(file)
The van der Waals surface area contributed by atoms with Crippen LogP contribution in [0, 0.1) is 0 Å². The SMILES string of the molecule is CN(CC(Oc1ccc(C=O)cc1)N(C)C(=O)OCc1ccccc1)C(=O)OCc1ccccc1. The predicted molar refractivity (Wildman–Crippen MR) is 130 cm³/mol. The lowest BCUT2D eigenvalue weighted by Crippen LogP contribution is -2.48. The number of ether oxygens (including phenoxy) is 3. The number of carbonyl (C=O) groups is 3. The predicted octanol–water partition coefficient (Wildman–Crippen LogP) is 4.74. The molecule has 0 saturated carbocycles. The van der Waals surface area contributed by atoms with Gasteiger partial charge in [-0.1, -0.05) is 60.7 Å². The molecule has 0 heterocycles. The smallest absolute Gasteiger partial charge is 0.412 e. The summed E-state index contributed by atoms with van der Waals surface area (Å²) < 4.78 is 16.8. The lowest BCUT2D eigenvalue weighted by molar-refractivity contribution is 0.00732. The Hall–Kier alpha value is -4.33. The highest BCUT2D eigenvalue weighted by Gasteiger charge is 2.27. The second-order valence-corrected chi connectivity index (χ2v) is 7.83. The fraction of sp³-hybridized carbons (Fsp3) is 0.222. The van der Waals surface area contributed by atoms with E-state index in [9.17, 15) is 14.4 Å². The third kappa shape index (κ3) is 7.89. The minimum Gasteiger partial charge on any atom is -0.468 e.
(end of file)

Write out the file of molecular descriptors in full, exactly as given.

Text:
The van der Waals surface area contributed by atoms with Crippen LogP contribution in [0, 0.1) is 0 Å². The SMILES string of the molecule is CN(CC(Oc1ccc(C=O)cc1)N(C)C(=O)OCc1ccccc1)C(=O)OCc1ccccc1. The predicted molar refractivity (Wildman–Crippen MR) is 130 cm³/mol. The lowest BCUT2D eigenvalue weighted by Crippen LogP contribution is -2.48. The number of ether oxygens (including phenoxy) is 3. The number of carbonyl (C=O) groups is 3. The predicted octanol–water partition coefficient (Wildman–Crippen LogP) is 4.74. The molecule has 0 saturated carbocycles. The van der Waals surface area contributed by atoms with Gasteiger partial charge in [-0.1, -0.05) is 60.7 Å². The molecule has 0 heterocycles. The smallest absolute Gasteiger partial charge is 0.412 e. The summed E-state index contributed by atoms with van der Waals surface area (Å²) < 4.78 is 16.8. The lowest BCUT2D eigenvalue weighted by molar-refractivity contribution is 0.00732. The Hall–Kier alpha value is -4.33. The highest BCUT2D eigenvalue weighted by Gasteiger charge is 2.27. The second-order valence-corrected chi connectivity index (χ2v) is 7.83. The fraction of sp³-hybridized carbons (Fsp3) is 0.222. The van der Waals surface area contributed by atoms with E-state index in [9.17, 15) is 14.4 Å². The third kappa shape index (κ3) is 7.89. The minimum Gasteiger partial charge on any atom is -0.468 e.